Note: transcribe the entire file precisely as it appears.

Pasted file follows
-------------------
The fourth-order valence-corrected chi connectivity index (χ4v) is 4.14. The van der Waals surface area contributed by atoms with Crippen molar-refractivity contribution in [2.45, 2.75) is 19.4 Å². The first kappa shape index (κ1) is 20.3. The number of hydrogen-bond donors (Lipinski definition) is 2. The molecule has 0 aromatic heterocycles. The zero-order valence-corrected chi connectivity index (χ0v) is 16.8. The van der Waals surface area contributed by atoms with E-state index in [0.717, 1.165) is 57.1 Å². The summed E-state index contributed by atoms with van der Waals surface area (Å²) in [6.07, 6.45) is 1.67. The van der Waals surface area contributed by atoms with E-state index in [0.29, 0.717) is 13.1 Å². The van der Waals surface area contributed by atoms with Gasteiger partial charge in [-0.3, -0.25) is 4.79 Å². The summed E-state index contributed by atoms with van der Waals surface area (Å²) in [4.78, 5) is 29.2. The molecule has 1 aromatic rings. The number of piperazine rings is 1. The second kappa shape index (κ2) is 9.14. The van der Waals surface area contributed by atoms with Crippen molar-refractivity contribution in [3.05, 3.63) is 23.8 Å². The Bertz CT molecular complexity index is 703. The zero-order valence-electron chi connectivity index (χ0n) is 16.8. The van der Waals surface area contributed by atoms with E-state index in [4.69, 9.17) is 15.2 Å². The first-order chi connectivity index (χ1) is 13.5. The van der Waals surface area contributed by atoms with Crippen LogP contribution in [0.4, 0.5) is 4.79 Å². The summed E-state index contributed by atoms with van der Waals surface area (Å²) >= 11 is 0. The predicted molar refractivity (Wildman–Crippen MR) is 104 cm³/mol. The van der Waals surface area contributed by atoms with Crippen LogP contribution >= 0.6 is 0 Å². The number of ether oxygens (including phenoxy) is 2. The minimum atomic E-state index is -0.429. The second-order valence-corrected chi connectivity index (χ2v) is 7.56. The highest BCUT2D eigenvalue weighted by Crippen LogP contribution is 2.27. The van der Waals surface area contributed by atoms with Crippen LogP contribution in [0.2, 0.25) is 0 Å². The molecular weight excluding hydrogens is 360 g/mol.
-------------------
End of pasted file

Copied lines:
The fourth-order valence-corrected chi connectivity index (χ4v) is 4.14. The van der Waals surface area contributed by atoms with Crippen molar-refractivity contribution in [2.45, 2.75) is 19.4 Å². The first kappa shape index (κ1) is 20.3. The number of hydrogen-bond donors (Lipinski definition) is 2. The molecule has 0 aromatic heterocycles. The zero-order valence-corrected chi connectivity index (χ0v) is 16.8. The van der Waals surface area contributed by atoms with E-state index in [0.717, 1.165) is 57.1 Å². The summed E-state index contributed by atoms with van der Waals surface area (Å²) in [6.07, 6.45) is 1.67. The van der Waals surface area contributed by atoms with E-state index in [0.29, 0.717) is 13.1 Å². The van der Waals surface area contributed by atoms with Gasteiger partial charge in [-0.3, -0.25) is 4.79 Å². The summed E-state index contributed by atoms with van der Waals surface area (Å²) in [4.78, 5) is 29.2. The molecule has 1 aromatic rings. The number of piperazine rings is 1. The second kappa shape index (κ2) is 9.14. The van der Waals surface area contributed by atoms with Crippen molar-refractivity contribution in [3.05, 3.63) is 23.8 Å². The Bertz CT molecular complexity index is 703. The zero-order valence-electron chi connectivity index (χ0n) is 16.8. The van der Waals surface area contributed by atoms with E-state index in [4.69, 9.17) is 15.2 Å². The first-order chi connectivity index (χ1) is 13.5. The van der Waals surface area contributed by atoms with Crippen LogP contribution in [0.4, 0.5) is 4.79 Å². The summed E-state index contributed by atoms with van der Waals surface area (Å²) >= 11 is 0. The predicted molar refractivity (Wildman–Crippen MR) is 104 cm³/mol. The van der Waals surface area contributed by atoms with Crippen LogP contribution >= 0.6 is 0 Å². The number of ether oxygens (including phenoxy) is 2. The minimum atomic E-state index is -0.429. The second-order valence-corrected chi connectivity index (χ2v) is 7.56. The highest BCUT2D eigenvalue weighted by Crippen LogP contribution is 2.27. The van der Waals surface area contributed by atoms with Crippen LogP contribution in [0.2, 0.25) is 0 Å². The molecular weight excluding hydrogens is 360 g/mol.